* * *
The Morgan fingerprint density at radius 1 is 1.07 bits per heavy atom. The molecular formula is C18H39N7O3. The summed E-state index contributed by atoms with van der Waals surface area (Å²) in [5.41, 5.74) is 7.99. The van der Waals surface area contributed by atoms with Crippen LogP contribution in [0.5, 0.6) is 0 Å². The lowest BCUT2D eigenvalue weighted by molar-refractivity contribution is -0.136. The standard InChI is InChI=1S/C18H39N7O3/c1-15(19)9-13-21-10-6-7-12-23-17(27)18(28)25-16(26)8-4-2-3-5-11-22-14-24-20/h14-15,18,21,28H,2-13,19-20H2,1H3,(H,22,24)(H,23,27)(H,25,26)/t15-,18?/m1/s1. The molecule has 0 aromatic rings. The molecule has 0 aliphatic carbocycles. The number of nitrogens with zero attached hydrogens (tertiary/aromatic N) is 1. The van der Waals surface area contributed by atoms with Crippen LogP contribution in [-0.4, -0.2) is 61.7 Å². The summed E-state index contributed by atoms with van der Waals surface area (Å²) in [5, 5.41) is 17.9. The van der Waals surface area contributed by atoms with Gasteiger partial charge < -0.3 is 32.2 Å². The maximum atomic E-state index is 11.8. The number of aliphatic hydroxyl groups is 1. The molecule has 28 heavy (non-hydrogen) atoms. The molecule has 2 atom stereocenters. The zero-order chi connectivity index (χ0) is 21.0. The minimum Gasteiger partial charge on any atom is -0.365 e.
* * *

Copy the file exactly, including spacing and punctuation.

The Morgan fingerprint density at radius 1 is 1.07 bits per heavy atom. The molecular formula is C18H39N7O3. The summed E-state index contributed by atoms with van der Waals surface area (Å²) in [5.41, 5.74) is 7.99. The van der Waals surface area contributed by atoms with Crippen LogP contribution in [0.5, 0.6) is 0 Å². The lowest BCUT2D eigenvalue weighted by molar-refractivity contribution is -0.136. The standard InChI is InChI=1S/C18H39N7O3/c1-15(19)9-13-21-10-6-7-12-23-17(27)18(28)25-16(26)8-4-2-3-5-11-22-14-24-20/h14-15,18,21,28H,2-13,19-20H2,1H3,(H,22,24)(H,23,27)(H,25,26)/t15-,18?/m1/s1. The molecule has 0 aromatic rings. The molecule has 0 aliphatic carbocycles. The number of nitrogens with zero attached hydrogens (tertiary/aromatic N) is 1. The van der Waals surface area contributed by atoms with Crippen LogP contribution in [-0.4, -0.2) is 61.7 Å². The summed E-state index contributed by atoms with van der Waals surface area (Å²) in [5, 5.41) is 17.9. The van der Waals surface area contributed by atoms with Gasteiger partial charge < -0.3 is 32.2 Å². The maximum atomic E-state index is 11.8. The number of aliphatic hydroxyl groups is 1. The molecule has 28 heavy (non-hydrogen) atoms. The molecule has 2 atom stereocenters. The zero-order chi connectivity index (χ0) is 21.0. The minimum Gasteiger partial charge on any atom is -0.365 e.